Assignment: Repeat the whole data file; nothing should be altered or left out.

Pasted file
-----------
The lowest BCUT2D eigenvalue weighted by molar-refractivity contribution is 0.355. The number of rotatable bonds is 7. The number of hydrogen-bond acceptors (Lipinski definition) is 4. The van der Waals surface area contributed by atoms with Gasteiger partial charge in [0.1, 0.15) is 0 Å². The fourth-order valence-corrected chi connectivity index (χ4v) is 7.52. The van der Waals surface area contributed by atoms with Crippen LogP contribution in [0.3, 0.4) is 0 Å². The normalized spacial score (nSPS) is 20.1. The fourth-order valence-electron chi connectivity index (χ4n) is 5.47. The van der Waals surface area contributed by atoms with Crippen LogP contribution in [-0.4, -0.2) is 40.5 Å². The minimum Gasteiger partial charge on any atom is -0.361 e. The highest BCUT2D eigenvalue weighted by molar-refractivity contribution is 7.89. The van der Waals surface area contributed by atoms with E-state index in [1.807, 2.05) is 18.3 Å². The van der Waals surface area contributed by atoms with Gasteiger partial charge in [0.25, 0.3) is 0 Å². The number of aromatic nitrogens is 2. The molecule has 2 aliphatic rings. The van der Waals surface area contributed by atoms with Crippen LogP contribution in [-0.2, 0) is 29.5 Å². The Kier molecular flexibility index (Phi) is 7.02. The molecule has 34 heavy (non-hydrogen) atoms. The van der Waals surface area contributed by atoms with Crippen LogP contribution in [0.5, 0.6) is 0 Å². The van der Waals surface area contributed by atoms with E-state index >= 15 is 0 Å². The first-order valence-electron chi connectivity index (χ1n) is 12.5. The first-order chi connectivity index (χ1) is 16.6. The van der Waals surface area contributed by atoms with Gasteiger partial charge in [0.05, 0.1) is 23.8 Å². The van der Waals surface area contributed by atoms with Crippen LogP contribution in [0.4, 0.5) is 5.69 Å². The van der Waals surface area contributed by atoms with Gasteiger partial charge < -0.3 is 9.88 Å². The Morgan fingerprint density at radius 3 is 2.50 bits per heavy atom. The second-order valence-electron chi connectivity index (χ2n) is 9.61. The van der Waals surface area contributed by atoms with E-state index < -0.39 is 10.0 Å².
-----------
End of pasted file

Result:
The lowest BCUT2D eigenvalue weighted by molar-refractivity contribution is 0.355. The number of rotatable bonds is 7. The number of hydrogen-bond acceptors (Lipinski definition) is 4. The van der Waals surface area contributed by atoms with Gasteiger partial charge in [0.1, 0.15) is 0 Å². The fourth-order valence-corrected chi connectivity index (χ4v) is 7.52. The van der Waals surface area contributed by atoms with Crippen LogP contribution in [0.3, 0.4) is 0 Å². The normalized spacial score (nSPS) is 20.1. The fourth-order valence-electron chi connectivity index (χ4n) is 5.47. The van der Waals surface area contributed by atoms with Crippen LogP contribution in [-0.4, -0.2) is 40.5 Å². The minimum Gasteiger partial charge on any atom is -0.361 e. The highest BCUT2D eigenvalue weighted by molar-refractivity contribution is 7.89. The van der Waals surface area contributed by atoms with E-state index in [1.807, 2.05) is 18.3 Å². The van der Waals surface area contributed by atoms with Gasteiger partial charge in [0.25, 0.3) is 0 Å². The number of aromatic nitrogens is 2. The molecule has 2 aliphatic rings. The van der Waals surface area contributed by atoms with Crippen LogP contribution in [-0.2, 0) is 29.5 Å². The Kier molecular flexibility index (Phi) is 7.02. The molecule has 34 heavy (non-hydrogen) atoms. The van der Waals surface area contributed by atoms with Crippen LogP contribution in [0.5, 0.6) is 0 Å². The van der Waals surface area contributed by atoms with E-state index >= 15 is 0 Å². The first-order valence-electron chi connectivity index (χ1n) is 12.5. The first-order chi connectivity index (χ1) is 16.6. The van der Waals surface area contributed by atoms with Gasteiger partial charge in [0.05, 0.1) is 23.8 Å². The van der Waals surface area contributed by atoms with Crippen LogP contribution in [0.4, 0.5) is 5.69 Å². The van der Waals surface area contributed by atoms with Gasteiger partial charge < -0.3 is 9.88 Å². The Morgan fingerprint density at radius 3 is 2.50 bits per heavy atom. The second-order valence-electron chi connectivity index (χ2n) is 9.61. The van der Waals surface area contributed by atoms with E-state index < -0.39 is 10.0 Å².